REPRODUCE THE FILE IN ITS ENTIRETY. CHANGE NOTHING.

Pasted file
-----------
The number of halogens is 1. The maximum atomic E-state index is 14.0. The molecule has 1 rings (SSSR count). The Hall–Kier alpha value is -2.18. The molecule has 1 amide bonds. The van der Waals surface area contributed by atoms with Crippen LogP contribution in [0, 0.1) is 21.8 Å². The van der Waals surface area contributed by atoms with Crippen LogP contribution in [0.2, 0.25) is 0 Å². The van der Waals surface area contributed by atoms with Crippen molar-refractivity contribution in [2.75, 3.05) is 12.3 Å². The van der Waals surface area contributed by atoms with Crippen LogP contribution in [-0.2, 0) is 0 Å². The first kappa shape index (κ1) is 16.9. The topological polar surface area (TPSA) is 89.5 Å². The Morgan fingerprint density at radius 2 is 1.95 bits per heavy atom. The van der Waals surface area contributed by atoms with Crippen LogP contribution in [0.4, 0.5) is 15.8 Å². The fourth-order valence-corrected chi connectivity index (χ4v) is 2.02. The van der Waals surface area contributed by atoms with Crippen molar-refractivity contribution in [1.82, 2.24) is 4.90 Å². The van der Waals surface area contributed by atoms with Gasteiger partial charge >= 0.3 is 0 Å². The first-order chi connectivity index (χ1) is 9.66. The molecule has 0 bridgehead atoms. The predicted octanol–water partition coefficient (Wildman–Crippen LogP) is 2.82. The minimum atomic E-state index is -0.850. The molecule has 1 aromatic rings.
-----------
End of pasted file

The number of halogens is 1. The maximum atomic E-state index is 14.0. The molecule has 1 rings (SSSR count). The Hall–Kier alpha value is -2.18. The molecule has 1 amide bonds. The van der Waals surface area contributed by atoms with Crippen LogP contribution in [0, 0.1) is 21.8 Å². The van der Waals surface area contributed by atoms with Crippen LogP contribution in [0.2, 0.25) is 0 Å². The van der Waals surface area contributed by atoms with Crippen molar-refractivity contribution in [2.75, 3.05) is 12.3 Å². The van der Waals surface area contributed by atoms with Crippen LogP contribution in [-0.2, 0) is 0 Å². The first kappa shape index (κ1) is 16.9. The topological polar surface area (TPSA) is 89.5 Å². The Morgan fingerprint density at radius 2 is 1.95 bits per heavy atom. The van der Waals surface area contributed by atoms with Crippen LogP contribution in [0.4, 0.5) is 15.8 Å². The fourth-order valence-corrected chi connectivity index (χ4v) is 2.02. The van der Waals surface area contributed by atoms with Crippen molar-refractivity contribution in [1.82, 2.24) is 4.90 Å². The van der Waals surface area contributed by atoms with Gasteiger partial charge >= 0.3 is 0 Å². The first-order chi connectivity index (χ1) is 9.66. The molecule has 0 bridgehead atoms. The predicted octanol–water partition coefficient (Wildman–Crippen LogP) is 2.82. The minimum atomic E-state index is -0.850. The molecule has 1 aromatic rings.